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At one time Qwest had to prove that it was allowing "fair access" to its telephone lines to long-distance companies such as AT&T and MCI, so they could begin selling local phone service, too. That had to be demonstrated before Qwest would be allowed to sell long distance service again.

http://www.rockymountainnews.com/drmn/business_columnists/article/0,1299,DRMN_82_5292957,00.html

Remember what we used to pay for [long distance] per-minute when there was just one provider? Now with cell phones, a long distance call to Los Angeles costs the same as a call across the street - and it ain't much.

Dec. 20, the FCC clearly signaled its intentions. First, the FCC issued a report showing that cable prices increased 93 percent from 1995 to 2005, well ahead of inflation. The report also found that rates are 17 percent lower in areas of the country where there is a second cable company. The National Cable & Telecommunications Association cried foul, saying the "obsolete" survey failed to account for "the greatly increased value of cable services in a digital world."

I'm guessing the initial FCC survey resonates more with most of you than the cable industry's response. FCC Chairman Kevin Martin used the report to demonstrate why more competition is "desperately needed."

Next the FCC took aim at local authorities, which normally grant franchises to new TV competitors. Qwest has been negotiating unsuccessfully with them for some time. In our area, the Greater Metro Telecommunications Consortium represents 32 Colorado jurisdictions. They demand that Qwest provide the same service everywhere before they provide it anywhere. Qwest wants to phase in the service. Municipalities argue that Qwest will "cherry pick" high-end neighborhoods and ignore others. That seems a shaky argument. The service will be carried over phone lines, and most everyone has one.

Comcast also argues that Qwest should be required to build out everywhere, but here's where things start to stink. Under federal policy, Comcast doesn't need a franchise to offer phone service over their cable, so it isn't subject to a build-out requirement. Comcast is allowed to encroach on Qwest's turf and sell phone service along with its TV service, but it doesn't want Qwest allowed to encroach on its turf and similarly sell television along with its phone service. As a Rocky editorial proclaimed in December 2005 - that's how long this has been stalled - "We think Qwest should face the same build-out requirements in television as Comcast does in telephony - that is to say, none."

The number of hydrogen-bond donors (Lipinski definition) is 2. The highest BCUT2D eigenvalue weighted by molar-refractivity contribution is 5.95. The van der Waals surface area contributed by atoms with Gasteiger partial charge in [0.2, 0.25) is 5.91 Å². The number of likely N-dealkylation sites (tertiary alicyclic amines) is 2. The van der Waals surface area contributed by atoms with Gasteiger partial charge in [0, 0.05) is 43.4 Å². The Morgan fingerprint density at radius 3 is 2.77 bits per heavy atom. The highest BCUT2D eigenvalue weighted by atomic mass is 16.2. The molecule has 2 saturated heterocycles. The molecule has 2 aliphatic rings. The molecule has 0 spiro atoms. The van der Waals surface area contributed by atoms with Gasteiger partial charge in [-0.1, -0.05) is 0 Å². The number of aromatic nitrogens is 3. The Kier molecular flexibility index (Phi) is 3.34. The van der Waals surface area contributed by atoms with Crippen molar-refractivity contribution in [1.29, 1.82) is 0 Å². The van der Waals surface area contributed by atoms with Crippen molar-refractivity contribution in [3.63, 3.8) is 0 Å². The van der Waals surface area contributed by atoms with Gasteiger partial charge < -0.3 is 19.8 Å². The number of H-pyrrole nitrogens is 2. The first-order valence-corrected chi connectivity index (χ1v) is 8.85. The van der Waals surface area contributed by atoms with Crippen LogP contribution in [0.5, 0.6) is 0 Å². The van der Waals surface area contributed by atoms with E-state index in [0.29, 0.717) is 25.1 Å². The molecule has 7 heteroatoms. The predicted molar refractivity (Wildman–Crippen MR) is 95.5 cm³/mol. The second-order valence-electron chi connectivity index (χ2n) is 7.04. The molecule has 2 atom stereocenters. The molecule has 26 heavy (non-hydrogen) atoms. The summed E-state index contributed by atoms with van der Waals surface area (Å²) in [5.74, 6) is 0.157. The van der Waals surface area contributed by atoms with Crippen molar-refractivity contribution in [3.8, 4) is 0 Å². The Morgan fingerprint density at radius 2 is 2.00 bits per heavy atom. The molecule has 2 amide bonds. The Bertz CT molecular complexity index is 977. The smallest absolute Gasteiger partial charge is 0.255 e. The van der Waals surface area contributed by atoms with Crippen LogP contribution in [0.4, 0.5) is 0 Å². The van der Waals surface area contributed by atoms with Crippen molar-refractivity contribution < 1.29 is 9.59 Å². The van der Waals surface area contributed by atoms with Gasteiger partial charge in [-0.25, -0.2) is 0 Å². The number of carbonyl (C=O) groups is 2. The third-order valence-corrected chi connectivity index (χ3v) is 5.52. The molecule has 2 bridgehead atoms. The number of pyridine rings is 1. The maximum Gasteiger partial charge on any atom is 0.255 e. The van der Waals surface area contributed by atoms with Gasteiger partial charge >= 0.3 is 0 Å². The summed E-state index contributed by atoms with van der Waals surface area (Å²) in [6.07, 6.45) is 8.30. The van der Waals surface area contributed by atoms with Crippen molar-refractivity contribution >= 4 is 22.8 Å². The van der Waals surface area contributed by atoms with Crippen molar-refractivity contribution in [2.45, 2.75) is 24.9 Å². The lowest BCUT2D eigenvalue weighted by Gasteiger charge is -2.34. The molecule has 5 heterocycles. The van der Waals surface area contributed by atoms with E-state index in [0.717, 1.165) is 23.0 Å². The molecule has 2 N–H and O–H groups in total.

The FCC passed a measure last month that requires local franchise authorities to decide within 90 days on phone company applications to offer TV in competition with cable providers. The FCC also made it clear that they don't want local authorities to impose new build-out requirements.

I'm told these FCC decisions will be appealed and stalled, but their intent is clear: let the phone companies offer television services to compete with cable companies that offer telephony. Stop producing obstacles and start making it easier. Get out of the way.

Seems Solomon-like to me. In California, the state Legislature tired of the haggling with local authorities and passed a statewide franchise agreement. That's what Qwest wants to do here. As a consumer of television services, I want to see more competition as technology allows for it. Satellite TV is an option I could choose. Video services over phone lines is an option I can't choose, because monopoly providers and local regulators prevent me. Even the FCC is now on my side, and I am impatient for results.
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